The Chancellor addressed the IMF in their own language, calculating that by 2050, antimicrobial resistance could reduce global GDP by up to 3.5% — a cumulative cost of some 100 trillion US dollars. He described it as an "enormous economic cost."
He called for immediate global action on the issue, specifically, for "new rewards, funded globally, that support the development of new antibiotics and ensure access to antibiotics in the developing world."
"To achieve a long-term solution we also need better rapid diagnostics that will cut the vast amounts of unnecessary antibiotic use," he added.
Osborne's speech echoed Prime Minister David Cameron's 2014 call regarding the threat, ordering Treasury minister and economist Lord O'Neill to address the issue. It is expected that Osborne will back a proposal from O'Neill to create "market entry rewards," described as large monetary awards to the pharmaceutical company, or companies, that get a new antibiotic or diagnostic method to market.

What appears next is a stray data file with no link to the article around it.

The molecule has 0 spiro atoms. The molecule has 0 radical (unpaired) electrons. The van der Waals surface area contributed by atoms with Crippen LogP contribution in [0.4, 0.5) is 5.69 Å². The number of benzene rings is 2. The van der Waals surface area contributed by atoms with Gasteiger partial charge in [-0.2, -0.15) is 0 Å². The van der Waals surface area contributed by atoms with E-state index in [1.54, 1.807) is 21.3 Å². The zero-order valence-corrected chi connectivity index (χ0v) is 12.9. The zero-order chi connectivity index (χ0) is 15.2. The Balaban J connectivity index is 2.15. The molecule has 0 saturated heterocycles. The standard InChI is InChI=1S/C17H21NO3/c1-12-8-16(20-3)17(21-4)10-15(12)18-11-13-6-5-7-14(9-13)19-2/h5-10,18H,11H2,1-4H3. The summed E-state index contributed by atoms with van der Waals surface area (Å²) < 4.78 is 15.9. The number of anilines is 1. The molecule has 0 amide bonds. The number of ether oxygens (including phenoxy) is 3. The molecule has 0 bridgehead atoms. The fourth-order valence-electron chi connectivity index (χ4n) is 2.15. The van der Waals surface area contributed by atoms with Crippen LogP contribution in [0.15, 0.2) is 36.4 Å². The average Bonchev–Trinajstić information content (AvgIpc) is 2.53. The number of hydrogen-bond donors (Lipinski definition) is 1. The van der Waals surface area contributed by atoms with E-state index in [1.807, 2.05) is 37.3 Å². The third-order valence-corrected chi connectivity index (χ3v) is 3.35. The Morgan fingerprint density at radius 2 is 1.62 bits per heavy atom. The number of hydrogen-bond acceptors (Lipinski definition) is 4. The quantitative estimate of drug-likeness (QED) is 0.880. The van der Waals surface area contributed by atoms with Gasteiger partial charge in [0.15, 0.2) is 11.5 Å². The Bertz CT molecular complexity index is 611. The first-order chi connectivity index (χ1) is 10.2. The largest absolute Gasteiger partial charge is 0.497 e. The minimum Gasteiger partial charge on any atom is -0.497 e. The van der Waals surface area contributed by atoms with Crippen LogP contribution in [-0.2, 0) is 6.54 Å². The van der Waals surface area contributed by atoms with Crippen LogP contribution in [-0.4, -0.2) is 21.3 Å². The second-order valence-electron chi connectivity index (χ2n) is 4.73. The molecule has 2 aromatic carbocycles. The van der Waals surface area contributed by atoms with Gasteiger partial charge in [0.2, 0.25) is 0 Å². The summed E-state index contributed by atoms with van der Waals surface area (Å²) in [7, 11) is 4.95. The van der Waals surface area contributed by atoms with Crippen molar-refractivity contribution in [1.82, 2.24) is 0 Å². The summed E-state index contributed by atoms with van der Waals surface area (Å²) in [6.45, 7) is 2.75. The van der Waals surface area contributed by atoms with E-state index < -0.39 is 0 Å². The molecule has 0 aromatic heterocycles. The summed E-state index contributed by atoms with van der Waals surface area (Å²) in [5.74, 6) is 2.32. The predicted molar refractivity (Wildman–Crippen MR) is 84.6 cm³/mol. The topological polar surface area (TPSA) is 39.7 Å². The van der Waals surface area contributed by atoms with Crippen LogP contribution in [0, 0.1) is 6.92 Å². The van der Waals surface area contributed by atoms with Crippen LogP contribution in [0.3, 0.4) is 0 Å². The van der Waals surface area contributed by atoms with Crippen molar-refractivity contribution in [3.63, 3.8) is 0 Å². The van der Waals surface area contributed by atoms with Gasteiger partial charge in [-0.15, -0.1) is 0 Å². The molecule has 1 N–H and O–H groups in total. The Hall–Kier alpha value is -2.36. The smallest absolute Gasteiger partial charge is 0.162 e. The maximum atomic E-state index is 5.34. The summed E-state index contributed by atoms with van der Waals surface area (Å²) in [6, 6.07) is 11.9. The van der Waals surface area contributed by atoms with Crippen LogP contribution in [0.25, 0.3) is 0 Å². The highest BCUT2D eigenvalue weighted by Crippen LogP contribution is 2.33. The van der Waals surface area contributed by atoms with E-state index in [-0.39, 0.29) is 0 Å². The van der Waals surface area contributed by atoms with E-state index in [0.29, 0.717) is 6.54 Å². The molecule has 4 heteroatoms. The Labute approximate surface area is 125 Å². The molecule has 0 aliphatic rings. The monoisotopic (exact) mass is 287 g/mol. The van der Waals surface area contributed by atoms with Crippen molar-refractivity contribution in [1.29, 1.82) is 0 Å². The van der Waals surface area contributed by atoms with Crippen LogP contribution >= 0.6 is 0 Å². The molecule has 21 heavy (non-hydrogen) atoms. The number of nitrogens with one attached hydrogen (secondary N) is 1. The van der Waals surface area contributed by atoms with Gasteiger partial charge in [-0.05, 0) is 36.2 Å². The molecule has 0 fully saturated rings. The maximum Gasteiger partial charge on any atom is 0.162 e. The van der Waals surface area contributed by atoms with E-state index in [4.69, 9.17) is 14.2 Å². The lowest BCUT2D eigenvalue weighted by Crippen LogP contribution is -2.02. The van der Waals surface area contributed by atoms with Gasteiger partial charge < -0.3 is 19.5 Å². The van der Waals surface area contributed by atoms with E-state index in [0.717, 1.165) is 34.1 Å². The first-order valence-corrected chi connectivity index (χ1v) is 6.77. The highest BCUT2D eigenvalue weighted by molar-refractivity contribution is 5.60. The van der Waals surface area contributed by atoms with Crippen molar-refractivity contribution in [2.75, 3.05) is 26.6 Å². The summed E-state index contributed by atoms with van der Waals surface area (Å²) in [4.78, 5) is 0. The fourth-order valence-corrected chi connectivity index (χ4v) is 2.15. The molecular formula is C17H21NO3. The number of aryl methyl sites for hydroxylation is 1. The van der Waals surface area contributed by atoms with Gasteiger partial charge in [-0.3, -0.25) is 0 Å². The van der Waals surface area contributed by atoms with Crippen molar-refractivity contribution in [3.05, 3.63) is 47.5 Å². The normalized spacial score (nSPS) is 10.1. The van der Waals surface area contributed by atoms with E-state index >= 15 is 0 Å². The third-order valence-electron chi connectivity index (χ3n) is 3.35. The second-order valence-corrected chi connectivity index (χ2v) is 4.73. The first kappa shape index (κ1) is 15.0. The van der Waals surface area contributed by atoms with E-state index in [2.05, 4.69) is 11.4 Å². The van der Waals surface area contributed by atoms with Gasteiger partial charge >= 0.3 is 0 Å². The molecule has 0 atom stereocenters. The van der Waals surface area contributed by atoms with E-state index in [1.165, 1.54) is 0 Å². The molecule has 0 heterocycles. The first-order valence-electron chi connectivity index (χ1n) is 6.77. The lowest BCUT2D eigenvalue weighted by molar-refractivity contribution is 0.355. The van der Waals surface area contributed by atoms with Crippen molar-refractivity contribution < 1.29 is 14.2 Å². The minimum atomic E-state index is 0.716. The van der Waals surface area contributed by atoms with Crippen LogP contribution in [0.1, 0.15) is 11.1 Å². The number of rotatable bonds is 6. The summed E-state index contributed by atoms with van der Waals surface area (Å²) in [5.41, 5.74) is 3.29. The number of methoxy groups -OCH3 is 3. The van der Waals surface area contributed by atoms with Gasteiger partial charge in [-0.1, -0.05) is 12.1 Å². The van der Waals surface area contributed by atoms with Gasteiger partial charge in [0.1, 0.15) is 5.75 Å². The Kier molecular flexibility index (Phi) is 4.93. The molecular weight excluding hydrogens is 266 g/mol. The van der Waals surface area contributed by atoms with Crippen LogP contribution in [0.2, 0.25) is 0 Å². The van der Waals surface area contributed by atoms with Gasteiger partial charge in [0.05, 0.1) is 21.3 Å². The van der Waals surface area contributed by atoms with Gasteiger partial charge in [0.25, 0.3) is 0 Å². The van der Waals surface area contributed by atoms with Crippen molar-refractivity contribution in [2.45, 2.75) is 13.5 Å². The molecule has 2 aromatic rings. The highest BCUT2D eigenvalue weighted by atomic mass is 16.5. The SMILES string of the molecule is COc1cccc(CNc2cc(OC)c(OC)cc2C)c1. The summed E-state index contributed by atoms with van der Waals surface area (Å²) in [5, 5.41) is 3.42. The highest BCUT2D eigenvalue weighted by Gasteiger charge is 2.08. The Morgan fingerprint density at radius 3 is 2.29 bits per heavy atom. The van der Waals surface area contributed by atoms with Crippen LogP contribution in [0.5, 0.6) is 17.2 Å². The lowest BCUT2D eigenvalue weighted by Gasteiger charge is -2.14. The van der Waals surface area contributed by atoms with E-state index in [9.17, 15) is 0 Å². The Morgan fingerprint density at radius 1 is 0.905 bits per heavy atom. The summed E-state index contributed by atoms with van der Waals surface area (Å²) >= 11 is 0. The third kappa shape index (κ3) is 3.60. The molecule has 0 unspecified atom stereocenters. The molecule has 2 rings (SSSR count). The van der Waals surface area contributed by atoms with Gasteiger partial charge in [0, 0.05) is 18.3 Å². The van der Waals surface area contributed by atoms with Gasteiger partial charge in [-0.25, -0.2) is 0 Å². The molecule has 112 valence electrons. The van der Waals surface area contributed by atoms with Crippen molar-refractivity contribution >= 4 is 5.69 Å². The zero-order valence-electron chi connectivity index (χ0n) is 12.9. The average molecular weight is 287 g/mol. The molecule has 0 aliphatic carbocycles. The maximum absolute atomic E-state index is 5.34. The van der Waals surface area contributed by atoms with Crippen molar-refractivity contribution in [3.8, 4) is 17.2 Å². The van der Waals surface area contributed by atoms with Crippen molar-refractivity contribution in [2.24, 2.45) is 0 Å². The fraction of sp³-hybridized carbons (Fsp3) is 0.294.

The number of new antibiotics approved for sale per year has been declining steadily. Seen as a less-profitable product than erectile-dysfunction drugs and hair loss creams, only 2 new antibiotics have been brought to the market in the United States in the last 7 years. Streptomyces research is expected to provide new antibiotics, including treatment against MRSA and infections resistant to commonly-used medications.